Laser fusion is one of the two possible ways of generating fusion power being currently researched. It involves firing a synchronised array of high-powered lasers from all sides at a frozen pellet of deuterium and tritium, the materials for fusion. The heat generated by the lasers causes the outer layers of the fuel pellet to expand, spherically compressing the inside of the pellet untill it should be able to reach the temperatures and pressures required for fusion.

The current laser fusion experiments are being carried out by the NIF (National Ignition Facility) at the Lawrence Livermore National Laboratory. It uses 192 of the most powerful lasers in the world (each is about 100 terawatts) and is a $3bn project.

Similar methods using high-energy ions instead of laser beams are also being considered.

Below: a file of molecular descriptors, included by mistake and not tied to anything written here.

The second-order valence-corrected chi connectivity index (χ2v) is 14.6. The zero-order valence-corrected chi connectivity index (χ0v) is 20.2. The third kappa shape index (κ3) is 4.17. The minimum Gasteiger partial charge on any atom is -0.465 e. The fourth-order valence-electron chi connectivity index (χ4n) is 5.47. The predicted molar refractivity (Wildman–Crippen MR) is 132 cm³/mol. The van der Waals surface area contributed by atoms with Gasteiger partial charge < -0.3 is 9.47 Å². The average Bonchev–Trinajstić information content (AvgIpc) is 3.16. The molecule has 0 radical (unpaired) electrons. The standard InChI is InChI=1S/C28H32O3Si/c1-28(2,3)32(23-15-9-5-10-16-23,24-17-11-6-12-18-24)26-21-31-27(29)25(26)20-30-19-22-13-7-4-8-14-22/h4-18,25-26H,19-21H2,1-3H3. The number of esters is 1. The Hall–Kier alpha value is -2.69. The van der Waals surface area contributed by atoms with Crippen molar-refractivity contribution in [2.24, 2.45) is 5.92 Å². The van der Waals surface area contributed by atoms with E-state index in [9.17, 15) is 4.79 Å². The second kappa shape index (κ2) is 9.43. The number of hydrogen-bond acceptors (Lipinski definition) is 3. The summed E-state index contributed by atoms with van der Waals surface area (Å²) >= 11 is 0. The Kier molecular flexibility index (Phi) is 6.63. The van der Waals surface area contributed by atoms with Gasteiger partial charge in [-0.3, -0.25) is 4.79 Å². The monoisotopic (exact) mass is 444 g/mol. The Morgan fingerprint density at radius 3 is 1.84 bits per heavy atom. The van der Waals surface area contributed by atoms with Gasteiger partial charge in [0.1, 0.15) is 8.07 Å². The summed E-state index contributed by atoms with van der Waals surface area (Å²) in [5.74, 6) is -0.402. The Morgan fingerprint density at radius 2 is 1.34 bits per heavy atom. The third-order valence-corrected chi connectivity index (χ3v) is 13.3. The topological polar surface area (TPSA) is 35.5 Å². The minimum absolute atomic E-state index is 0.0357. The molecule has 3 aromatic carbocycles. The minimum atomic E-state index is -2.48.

A working fusion power plant would burn between 1 and 5 fuel pellets per second, and produce about 1 gigawatt of power continously.

Unfortunately, is is becoming unlikely to be a future source of power, as the gas produced by the impact of the laser on the surface of the pellet will interfere with the laser, preventing as much energy being delivered after the first pulse and the inefficiency of the high-powered lasers required It is also less efficient than tokomak fusion reactors, such as ITER, a potential power generating tokamak reactor.

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